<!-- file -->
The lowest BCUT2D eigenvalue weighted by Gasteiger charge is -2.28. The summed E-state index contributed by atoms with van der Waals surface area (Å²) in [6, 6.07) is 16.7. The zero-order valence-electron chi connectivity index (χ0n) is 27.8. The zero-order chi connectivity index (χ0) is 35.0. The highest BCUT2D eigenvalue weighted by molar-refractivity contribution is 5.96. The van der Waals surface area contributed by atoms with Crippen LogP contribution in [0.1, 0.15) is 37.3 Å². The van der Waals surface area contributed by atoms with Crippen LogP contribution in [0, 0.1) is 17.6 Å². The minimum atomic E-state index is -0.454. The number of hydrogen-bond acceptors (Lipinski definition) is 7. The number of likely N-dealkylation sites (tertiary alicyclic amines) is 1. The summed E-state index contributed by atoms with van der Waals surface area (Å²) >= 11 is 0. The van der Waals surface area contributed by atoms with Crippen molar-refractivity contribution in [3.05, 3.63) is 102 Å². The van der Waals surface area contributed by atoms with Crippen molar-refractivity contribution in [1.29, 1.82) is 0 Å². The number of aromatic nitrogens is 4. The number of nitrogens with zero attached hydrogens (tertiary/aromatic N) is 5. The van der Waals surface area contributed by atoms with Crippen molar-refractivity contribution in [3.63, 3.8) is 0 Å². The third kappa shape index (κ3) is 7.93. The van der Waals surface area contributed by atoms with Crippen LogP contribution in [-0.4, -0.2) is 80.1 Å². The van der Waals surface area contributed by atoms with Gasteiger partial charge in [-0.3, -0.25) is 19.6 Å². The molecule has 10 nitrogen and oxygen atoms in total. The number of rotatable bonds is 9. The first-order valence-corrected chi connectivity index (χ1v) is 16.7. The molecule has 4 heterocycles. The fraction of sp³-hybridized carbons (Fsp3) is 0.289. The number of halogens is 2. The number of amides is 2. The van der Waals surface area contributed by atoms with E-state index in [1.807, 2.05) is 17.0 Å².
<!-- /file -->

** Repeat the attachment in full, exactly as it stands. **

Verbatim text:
The lowest BCUT2D eigenvalue weighted by Gasteiger charge is -2.28. The summed E-state index contributed by atoms with van der Waals surface area (Å²) in [6, 6.07) is 16.7. The zero-order valence-electron chi connectivity index (χ0n) is 27.8. The zero-order chi connectivity index (χ0) is 35.0. The highest BCUT2D eigenvalue weighted by molar-refractivity contribution is 5.96. The van der Waals surface area contributed by atoms with Crippen LogP contribution in [0.1, 0.15) is 37.3 Å². The van der Waals surface area contributed by atoms with Crippen LogP contribution in [0, 0.1) is 17.6 Å². The minimum atomic E-state index is -0.454. The number of hydrogen-bond acceptors (Lipinski definition) is 7. The number of likely N-dealkylation sites (tertiary alicyclic amines) is 1. The summed E-state index contributed by atoms with van der Waals surface area (Å²) >= 11 is 0. The van der Waals surface area contributed by atoms with Crippen molar-refractivity contribution in [3.05, 3.63) is 102 Å². The van der Waals surface area contributed by atoms with Crippen molar-refractivity contribution in [1.29, 1.82) is 0 Å². The number of aromatic nitrogens is 4. The number of nitrogens with zero attached hydrogens (tertiary/aromatic N) is 5. The van der Waals surface area contributed by atoms with Crippen molar-refractivity contribution in [3.63, 3.8) is 0 Å². The third kappa shape index (κ3) is 7.93. The van der Waals surface area contributed by atoms with Crippen LogP contribution in [-0.4, -0.2) is 80.1 Å². The van der Waals surface area contributed by atoms with Gasteiger partial charge in [-0.3, -0.25) is 19.6 Å². The molecule has 10 nitrogen and oxygen atoms in total. The number of rotatable bonds is 9. The first-order valence-corrected chi connectivity index (χ1v) is 16.7. The molecule has 4 heterocycles. The fraction of sp³-hybridized carbons (Fsp3) is 0.289. The number of halogens is 2. The number of amides is 2. The van der Waals surface area contributed by atoms with E-state index in [1.807, 2.05) is 17.0 Å².